Far to the north of New Zealand, North Island’s coastline fragments into the Bay of Islands, where water sports, fishing and sailing are particularly popular. Cruises around the bay, kayaking and even the quick ferry trip across to Russell are ideal introductions. Delve into the wild expanses around town, like the short Haruru Falls walk or the Opua Forest Lookout for impressive natural vistas. Paihia is also home to one of New Zealand’s most significant sites in the history of Maori-British relations. Known as the Waitangi Treaty Grounds, you can see historical artefacts like a Maori war canoe, Maori cultural performances and items related to the first accord between the two peoples.

The bay at Picton (Photo: Christine Wagner via Flickr / CC BY 2.0)


Many people travelling between the to main islands of New Zealand will naturally pass through Picton when they take the ferry across Cook Strait. The small town wraps around one of the myriad bays and coves that dominate this northern shore of South Island. This stunning coastline never sits still and if you’re not viewing it from a boat, try walking either the Tirohanga or Queen Charlotte tracks for expansive views of the undulating Marlborough Sounds landscape. The seafront is dominated by marinas and Picton Memorial Park, where the region’s nautical history can almost be touched, with a surviving 19th-century teak ship on display.

Queenstown in the early morning (Photo: Pedro Szekely via Flickr / CC BY-SA 2.0)


Queenstown is perhaps one of the better-known towns on this list because of its association with the Lord of the Rings films; a franchise whose ancillary benefit was to act as a premium advertisement of the stunning natural beauty of New Zealand. Surrounded by mountain peaks, locales substituted as both Isengard and Anduin River (real names Paradise, Glenorchy and Kawarau Gorge). The Remarkables mountain range encloses Queenstown, which sits on the shore of Lake Wakatipu and the banks of the Kawarau River so that there are mountains and water whichever way you look. Skiing in winter, gondola rides and hiking in summer, kayaking year-round and countless other outdoor pursuits, both passive and adrenaline-coaxing, are readily found.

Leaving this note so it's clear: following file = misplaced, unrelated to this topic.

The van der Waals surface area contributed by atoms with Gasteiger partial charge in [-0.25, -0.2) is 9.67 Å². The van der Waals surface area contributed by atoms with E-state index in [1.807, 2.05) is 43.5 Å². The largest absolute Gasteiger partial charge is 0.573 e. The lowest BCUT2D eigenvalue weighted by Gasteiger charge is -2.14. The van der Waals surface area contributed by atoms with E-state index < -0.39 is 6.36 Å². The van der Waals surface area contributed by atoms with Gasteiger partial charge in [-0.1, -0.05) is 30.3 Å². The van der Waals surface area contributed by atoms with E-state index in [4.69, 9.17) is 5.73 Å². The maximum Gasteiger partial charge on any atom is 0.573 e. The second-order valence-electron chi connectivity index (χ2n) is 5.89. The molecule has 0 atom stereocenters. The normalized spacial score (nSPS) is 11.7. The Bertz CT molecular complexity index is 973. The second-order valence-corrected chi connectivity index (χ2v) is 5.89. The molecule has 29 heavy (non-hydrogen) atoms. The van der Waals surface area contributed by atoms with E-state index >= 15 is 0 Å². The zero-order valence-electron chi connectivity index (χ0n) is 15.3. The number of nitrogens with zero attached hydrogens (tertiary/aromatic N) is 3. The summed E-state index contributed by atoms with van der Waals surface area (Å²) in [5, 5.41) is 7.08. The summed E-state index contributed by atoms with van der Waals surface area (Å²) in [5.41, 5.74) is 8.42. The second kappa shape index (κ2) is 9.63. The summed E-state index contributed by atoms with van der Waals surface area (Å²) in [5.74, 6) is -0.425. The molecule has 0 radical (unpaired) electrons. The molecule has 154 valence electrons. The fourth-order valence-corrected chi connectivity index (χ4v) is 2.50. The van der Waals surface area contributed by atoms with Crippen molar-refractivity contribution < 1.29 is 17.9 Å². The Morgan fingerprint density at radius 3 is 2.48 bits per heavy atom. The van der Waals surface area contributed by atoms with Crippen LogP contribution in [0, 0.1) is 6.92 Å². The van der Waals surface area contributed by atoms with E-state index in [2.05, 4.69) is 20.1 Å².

Raglan’s Bridal Veil Falls in the mist (Photo: Tom Hall via Flickr / CC BY 2.0)


The main reason people come to Raglan is for the surfing. The stretch of coastline from Whale Bay to Ngarunui Beach, with its black volcanic sand, is well known for its powerful waves, with left hand point breaks of anywhere between 200 and 600 metres. Raglan town itself sits back from shore on the sheltered Whaingaroa Harbour (aka Raglan Harbour). The laidback surf vibe extends to the town, where you can follow the art trail around the centre or catch some live music, with reggae beats being especially common. Away from the sea, there are hiking trails through the hilly countryside to waterfalls like Bridal Veil.

One of Rotorua’s natural wonders (Photo: Tom Hall via Flickr / CC BY 2.0)


Some people are immediately put off Rotorua by the occasional sulphuric smells, but for others, this is a sign they’re on the right track. Needless to say, geothermal activity is common around the town and one of the largest hot springs in the world can be found at Waimangu Volcanic Valley close by, with its brightly coloured crater lakes and silica terraces. Closer to Rotorua, Te Puia has Pohutu Geyser, which erupts as high as 30m regularly. Humans have been drawn to this living land for generations, as is evidenced by Whakarewarewa Maori Village, which predates European settlers by some four centuries. Here you can learn all about Maori culture and heritage in the region.